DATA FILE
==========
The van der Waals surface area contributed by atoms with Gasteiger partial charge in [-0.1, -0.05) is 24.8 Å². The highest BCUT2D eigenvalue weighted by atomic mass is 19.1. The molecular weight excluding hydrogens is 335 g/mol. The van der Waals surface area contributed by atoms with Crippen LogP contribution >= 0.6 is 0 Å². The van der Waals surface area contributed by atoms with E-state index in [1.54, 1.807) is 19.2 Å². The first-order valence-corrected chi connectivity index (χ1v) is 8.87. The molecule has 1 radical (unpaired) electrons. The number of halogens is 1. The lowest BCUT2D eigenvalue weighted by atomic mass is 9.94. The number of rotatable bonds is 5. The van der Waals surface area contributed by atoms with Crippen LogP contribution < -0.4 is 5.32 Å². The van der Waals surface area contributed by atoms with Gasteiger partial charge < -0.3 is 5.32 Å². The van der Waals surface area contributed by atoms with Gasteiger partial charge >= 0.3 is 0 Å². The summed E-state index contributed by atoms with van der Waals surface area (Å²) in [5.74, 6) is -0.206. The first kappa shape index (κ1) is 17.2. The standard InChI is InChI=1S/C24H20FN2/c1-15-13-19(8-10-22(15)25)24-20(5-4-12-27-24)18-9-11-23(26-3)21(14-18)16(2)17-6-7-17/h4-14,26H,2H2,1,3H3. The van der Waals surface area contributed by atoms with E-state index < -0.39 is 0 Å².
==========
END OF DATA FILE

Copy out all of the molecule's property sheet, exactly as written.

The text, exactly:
The van der Waals surface area contributed by atoms with Gasteiger partial charge in [-0.1, -0.05) is 24.8 Å². The highest BCUT2D eigenvalue weighted by atomic mass is 19.1. The molecular weight excluding hydrogens is 335 g/mol. The van der Waals surface area contributed by atoms with Crippen LogP contribution >= 0.6 is 0 Å². The van der Waals surface area contributed by atoms with E-state index in [1.54, 1.807) is 19.2 Å². The first-order valence-corrected chi connectivity index (χ1v) is 8.87. The molecule has 1 radical (unpaired) electrons. The number of halogens is 1. The lowest BCUT2D eigenvalue weighted by atomic mass is 9.94. The number of rotatable bonds is 5. The van der Waals surface area contributed by atoms with Crippen LogP contribution < -0.4 is 5.32 Å². The van der Waals surface area contributed by atoms with Gasteiger partial charge < -0.3 is 5.32 Å². The van der Waals surface area contributed by atoms with Gasteiger partial charge >= 0.3 is 0 Å². The summed E-state index contributed by atoms with van der Waals surface area (Å²) in [5.74, 6) is -0.206. The first kappa shape index (κ1) is 17.2. The standard InChI is InChI=1S/C24H20FN2/c1-15-13-19(8-10-22(15)25)24-20(5-4-12-27-24)18-9-11-23(26-3)21(14-18)16(2)17-6-7-17/h4-14,26H,2H2,1,3H3. The van der Waals surface area contributed by atoms with E-state index < -0.39 is 0 Å².